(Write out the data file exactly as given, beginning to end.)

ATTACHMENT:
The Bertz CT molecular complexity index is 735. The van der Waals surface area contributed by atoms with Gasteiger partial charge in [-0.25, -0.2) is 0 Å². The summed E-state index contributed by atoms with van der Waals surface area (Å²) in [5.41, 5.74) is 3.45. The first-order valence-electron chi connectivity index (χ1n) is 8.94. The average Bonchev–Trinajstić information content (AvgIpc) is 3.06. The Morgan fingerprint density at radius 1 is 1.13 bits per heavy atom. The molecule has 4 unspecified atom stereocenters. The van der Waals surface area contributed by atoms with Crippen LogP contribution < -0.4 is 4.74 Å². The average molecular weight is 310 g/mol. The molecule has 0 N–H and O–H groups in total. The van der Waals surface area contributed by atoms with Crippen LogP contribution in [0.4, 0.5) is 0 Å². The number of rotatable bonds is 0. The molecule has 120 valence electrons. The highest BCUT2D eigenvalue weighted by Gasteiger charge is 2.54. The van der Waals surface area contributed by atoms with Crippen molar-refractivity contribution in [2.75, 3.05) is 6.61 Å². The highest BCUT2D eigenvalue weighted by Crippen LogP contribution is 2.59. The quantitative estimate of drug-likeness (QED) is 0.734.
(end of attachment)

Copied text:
The Bertz CT molecular complexity index is 735. The van der Waals surface area contributed by atoms with Gasteiger partial charge in [-0.25, -0.2) is 0 Å². The summed E-state index contributed by atoms with van der Waals surface area (Å²) in [5.41, 5.74) is 3.45. The first-order valence-electron chi connectivity index (χ1n) is 8.94. The average Bonchev–Trinajstić information content (AvgIpc) is 3.06. The Morgan fingerprint density at radius 1 is 1.13 bits per heavy atom. The molecule has 4 unspecified atom stereocenters. The van der Waals surface area contributed by atoms with Crippen LogP contribution < -0.4 is 4.74 Å². The average molecular weight is 310 g/mol. The molecule has 0 N–H and O–H groups in total. The van der Waals surface area contributed by atoms with Crippen LogP contribution in [0.4, 0.5) is 0 Å². The number of rotatable bonds is 0. The molecule has 120 valence electrons. The highest BCUT2D eigenvalue weighted by Gasteiger charge is 2.54. The van der Waals surface area contributed by atoms with Crippen molar-refractivity contribution in [2.75, 3.05) is 6.61 Å². The highest BCUT2D eigenvalue weighted by Crippen LogP contribution is 2.59. The quantitative estimate of drug-likeness (QED) is 0.734.